A new study conducted by researchers from the European Society of Cardiology explored how consumers’ bedtimes may affect their likelihood of developing heart disease. According to their work, finding the right time to go to sleep is linked to better heart health outcomes.
“The body has a 24-hour internal clock, called circadian rhythm, that helps regulate physical and mental functioning,” said researcher Dr. David Plans. “While we cannot conclude causation from our study, the results suggest that early or late bedtimes may be more likely to disrupt the body clock, with adverse consequences for cardiovascular health.”
Not too late and not too early
For the study, the researchers analyzed data from more than 88,000 individuals enrolled in the U.K. Biobank between 2006 and 2010. Over the course of seven days, the researchers tracked the participants’ sleep habits with a wrist monitor. Later, the team conducted comprehensive medical exams to determine the participants’ health status.
Ultimately, the researchers learned that participants with bedtimes that were later than midnight and earlier than 10:00 p.m. had the highest risks of developing heart disease. However, those who were able to fall asleep between 10:00 p.m. and 11:00 p.m. were likely to have the best heart health outcomes.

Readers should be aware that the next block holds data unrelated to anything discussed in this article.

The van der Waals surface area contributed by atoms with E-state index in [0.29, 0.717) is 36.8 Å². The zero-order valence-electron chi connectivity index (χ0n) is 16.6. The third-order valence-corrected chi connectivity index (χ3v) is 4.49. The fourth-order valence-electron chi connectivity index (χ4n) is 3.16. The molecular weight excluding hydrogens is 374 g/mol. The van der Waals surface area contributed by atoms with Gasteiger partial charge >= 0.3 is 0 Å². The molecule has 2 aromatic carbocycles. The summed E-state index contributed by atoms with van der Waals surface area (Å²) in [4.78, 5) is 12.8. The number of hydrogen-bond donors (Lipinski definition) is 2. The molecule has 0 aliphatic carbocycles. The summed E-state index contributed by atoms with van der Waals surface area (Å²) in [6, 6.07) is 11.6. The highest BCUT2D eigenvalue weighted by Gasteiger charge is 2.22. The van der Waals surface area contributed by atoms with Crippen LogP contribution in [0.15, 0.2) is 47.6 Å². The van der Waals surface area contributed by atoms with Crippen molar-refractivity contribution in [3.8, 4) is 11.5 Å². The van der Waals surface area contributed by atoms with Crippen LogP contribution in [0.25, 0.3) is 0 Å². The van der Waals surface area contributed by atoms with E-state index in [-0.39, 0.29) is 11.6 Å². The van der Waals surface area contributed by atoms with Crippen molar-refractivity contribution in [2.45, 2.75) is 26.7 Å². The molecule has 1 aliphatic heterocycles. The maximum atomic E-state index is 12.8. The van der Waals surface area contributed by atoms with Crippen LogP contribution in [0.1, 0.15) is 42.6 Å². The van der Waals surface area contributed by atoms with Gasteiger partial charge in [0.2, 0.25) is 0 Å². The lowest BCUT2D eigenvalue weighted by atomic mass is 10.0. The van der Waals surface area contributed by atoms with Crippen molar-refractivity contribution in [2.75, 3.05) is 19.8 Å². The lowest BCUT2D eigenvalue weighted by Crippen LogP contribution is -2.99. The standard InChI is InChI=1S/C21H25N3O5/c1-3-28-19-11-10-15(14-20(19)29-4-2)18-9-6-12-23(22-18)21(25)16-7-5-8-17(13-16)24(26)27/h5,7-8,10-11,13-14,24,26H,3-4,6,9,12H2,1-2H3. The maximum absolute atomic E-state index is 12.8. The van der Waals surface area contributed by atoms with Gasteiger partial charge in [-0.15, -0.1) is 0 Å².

“Our study indicates that the optimum time to go to sleep is at a specific point in the body’s 24-hour cycle and deviations may be detrimental to health,” said Dr. Plans. “The riskiest time was after midnight, potentially because it may reduce the likelihood of seeing morning light, which resets the body clock.”
The highest heart health risks were for night owls and early sleepers. Participants who went to bed past midnight and those who went to bed before 10:00 p.m. had a 25% and 24% increased risk of heart disease, respectively. Comparatively, those who fell asleep between 11:00 p.m. and midnight had a 12% higher risk of heart disease.
Moving forward, the team hopes to do more work in this area to better understand how consumers’ sleep habits impact their long-term heart health.
“While the findings do not show causality, sleep timing has emerged as a potential cardiac risk factor -- independent of other risk factors and sleep characteristics,” said Dr. Plans. “If our findings are confirmed in other studies, sleep timing and basic sleep hygiene could be a low-cost public health target for lowering risk of heart disease.”